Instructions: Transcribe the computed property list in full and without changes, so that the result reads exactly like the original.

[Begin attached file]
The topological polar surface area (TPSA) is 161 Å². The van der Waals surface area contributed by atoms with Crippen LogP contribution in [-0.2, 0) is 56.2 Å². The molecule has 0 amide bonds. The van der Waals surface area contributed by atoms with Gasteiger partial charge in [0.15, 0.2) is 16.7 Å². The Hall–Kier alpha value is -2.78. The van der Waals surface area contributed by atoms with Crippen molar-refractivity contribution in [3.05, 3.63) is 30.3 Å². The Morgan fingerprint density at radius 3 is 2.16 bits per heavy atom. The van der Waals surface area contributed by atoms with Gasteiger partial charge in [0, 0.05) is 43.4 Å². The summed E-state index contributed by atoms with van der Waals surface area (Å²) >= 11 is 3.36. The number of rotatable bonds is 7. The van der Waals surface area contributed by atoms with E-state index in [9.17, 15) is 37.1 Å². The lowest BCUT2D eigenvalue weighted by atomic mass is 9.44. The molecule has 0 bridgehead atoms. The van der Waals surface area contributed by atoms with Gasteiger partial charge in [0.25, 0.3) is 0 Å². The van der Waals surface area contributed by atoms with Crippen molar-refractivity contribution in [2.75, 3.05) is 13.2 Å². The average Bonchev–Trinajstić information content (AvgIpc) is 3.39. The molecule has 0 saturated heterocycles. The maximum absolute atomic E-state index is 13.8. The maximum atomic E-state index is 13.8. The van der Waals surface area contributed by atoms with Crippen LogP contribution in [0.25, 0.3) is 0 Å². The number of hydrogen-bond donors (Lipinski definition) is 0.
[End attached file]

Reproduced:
The topological polar surface area (TPSA) is 161 Å². The van der Waals surface area contributed by atoms with Crippen LogP contribution in [-0.2, 0) is 56.2 Å². The molecule has 0 amide bonds. The van der Waals surface area contributed by atoms with Gasteiger partial charge in [0.15, 0.2) is 16.7 Å². The Hall–Kier alpha value is -2.78. The van der Waals surface area contributed by atoms with Crippen molar-refractivity contribution in [3.05, 3.63) is 30.3 Å². The Morgan fingerprint density at radius 3 is 2.16 bits per heavy atom. The van der Waals surface area contributed by atoms with Gasteiger partial charge in [0, 0.05) is 43.4 Å². The summed E-state index contributed by atoms with van der Waals surface area (Å²) >= 11 is 3.36. The number of rotatable bonds is 7. The van der Waals surface area contributed by atoms with E-state index in [9.17, 15) is 37.1 Å². The lowest BCUT2D eigenvalue weighted by atomic mass is 9.44. The molecule has 0 bridgehead atoms. The van der Waals surface area contributed by atoms with Gasteiger partial charge in [0.25, 0.3) is 0 Å². The van der Waals surface area contributed by atoms with Crippen molar-refractivity contribution in [2.75, 3.05) is 13.2 Å². The average Bonchev–Trinajstić information content (AvgIpc) is 3.39. The molecule has 0 saturated heterocycles. The maximum absolute atomic E-state index is 13.8. The maximum atomic E-state index is 13.8. The van der Waals surface area contributed by atoms with Crippen LogP contribution in [0.25, 0.3) is 0 Å². The number of hydrogen-bond donors (Lipinski definition) is 0.